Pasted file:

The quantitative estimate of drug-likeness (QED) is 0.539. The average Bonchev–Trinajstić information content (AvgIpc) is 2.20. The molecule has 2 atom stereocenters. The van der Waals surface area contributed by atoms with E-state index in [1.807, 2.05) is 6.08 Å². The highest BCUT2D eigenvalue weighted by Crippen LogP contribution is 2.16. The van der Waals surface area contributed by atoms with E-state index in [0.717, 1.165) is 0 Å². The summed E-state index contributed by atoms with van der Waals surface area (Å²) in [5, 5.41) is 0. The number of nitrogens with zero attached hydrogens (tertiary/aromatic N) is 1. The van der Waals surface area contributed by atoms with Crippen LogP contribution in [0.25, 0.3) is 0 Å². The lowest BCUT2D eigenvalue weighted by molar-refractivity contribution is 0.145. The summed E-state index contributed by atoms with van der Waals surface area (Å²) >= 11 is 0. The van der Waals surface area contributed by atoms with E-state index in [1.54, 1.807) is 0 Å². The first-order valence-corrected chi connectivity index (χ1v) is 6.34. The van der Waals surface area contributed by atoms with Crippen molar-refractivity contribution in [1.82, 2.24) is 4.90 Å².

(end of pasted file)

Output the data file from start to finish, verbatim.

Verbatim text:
The quantitative estimate of drug-likeness (QED) is 0.539. The average Bonchev–Trinajstić information content (AvgIpc) is 2.20. The molecule has 2 atom stereocenters. The van der Waals surface area contributed by atoms with E-state index in [1.807, 2.05) is 6.08 Å². The highest BCUT2D eigenvalue weighted by Crippen LogP contribution is 2.16. The van der Waals surface area contributed by atoms with E-state index in [0.717, 1.165) is 0 Å². The summed E-state index contributed by atoms with van der Waals surface area (Å²) in [5, 5.41) is 0. The number of nitrogens with zero attached hydrogens (tertiary/aromatic N) is 1. The van der Waals surface area contributed by atoms with Crippen LogP contribution in [0.25, 0.3) is 0 Å². The lowest BCUT2D eigenvalue weighted by molar-refractivity contribution is 0.145. The summed E-state index contributed by atoms with van der Waals surface area (Å²) >= 11 is 0. The van der Waals surface area contributed by atoms with E-state index in [1.54, 1.807) is 0 Å². The first-order valence-corrected chi connectivity index (χ1v) is 6.34. The van der Waals surface area contributed by atoms with Crippen molar-refractivity contribution in [1.82, 2.24) is 4.90 Å².